But more and more, we're asked – and sometimes required – to take on many roles that I firmly believe belong with the parents. This school lunch policy is a good example of the schools reaching too far beyond their boundaries. It should be up to the parents to decide what their kids will eat for lunch, to take responsibility for ensuring their children are eating well. With the computer programs being utilized in most schools , it's not hard to keep up with what our kids eat for lunch. I can check every day, if I want to, to see what my daughter bought for lunch. If parents check what their kids are buying and don't like it, then they should be parents and put a stop to it.

Another question I have, and one that is raised in the Tribune article is, what about the kids who don't like the school's food? They don't eat. They throw it away. And they have no other option. How is eating nothing “better nutrition”?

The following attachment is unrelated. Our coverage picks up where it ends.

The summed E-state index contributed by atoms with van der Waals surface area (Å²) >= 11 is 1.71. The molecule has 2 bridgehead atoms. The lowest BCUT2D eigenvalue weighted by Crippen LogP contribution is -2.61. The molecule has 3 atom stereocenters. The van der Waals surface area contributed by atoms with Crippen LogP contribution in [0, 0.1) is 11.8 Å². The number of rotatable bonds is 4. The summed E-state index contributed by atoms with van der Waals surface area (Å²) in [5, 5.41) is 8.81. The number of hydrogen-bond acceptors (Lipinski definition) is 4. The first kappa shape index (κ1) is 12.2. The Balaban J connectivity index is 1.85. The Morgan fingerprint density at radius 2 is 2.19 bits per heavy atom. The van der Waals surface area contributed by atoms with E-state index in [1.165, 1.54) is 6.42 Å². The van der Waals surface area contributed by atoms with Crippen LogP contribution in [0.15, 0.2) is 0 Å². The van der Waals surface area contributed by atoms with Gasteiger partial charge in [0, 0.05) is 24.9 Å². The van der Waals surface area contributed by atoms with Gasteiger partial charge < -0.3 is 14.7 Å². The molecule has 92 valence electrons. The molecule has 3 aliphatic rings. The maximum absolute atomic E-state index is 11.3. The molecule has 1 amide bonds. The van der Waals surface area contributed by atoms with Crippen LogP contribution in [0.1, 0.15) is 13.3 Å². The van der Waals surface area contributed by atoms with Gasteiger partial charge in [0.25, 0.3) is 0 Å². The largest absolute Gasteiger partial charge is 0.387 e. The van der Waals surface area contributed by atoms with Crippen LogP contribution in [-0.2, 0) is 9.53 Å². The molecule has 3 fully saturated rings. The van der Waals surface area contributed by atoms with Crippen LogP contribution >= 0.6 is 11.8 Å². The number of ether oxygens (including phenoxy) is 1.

Chicago Public Schools are taking away the rights of parents to decide what to feed their children. How can this be good, and why aren't parents arguing against it, if for no other reason that the principle of the whole thing?

There will never be a time when the school knows what's better for my child than I do. Never.

Saturday, April 16, 2011

Walking with Mom

For many years, my mom has been participating in a Relay for Life event. She raises money, she walks for a couple hours, and she decorates luminary bags in memory and support of family and friends who have battled or are battling that disease. When she speaks of the event, of what it feels like for her to be there, she gets kind of a faraway look in her eyes and struggles to explain the experience. Regardless of the words she uses, it’s obvious how much it means to her to be there.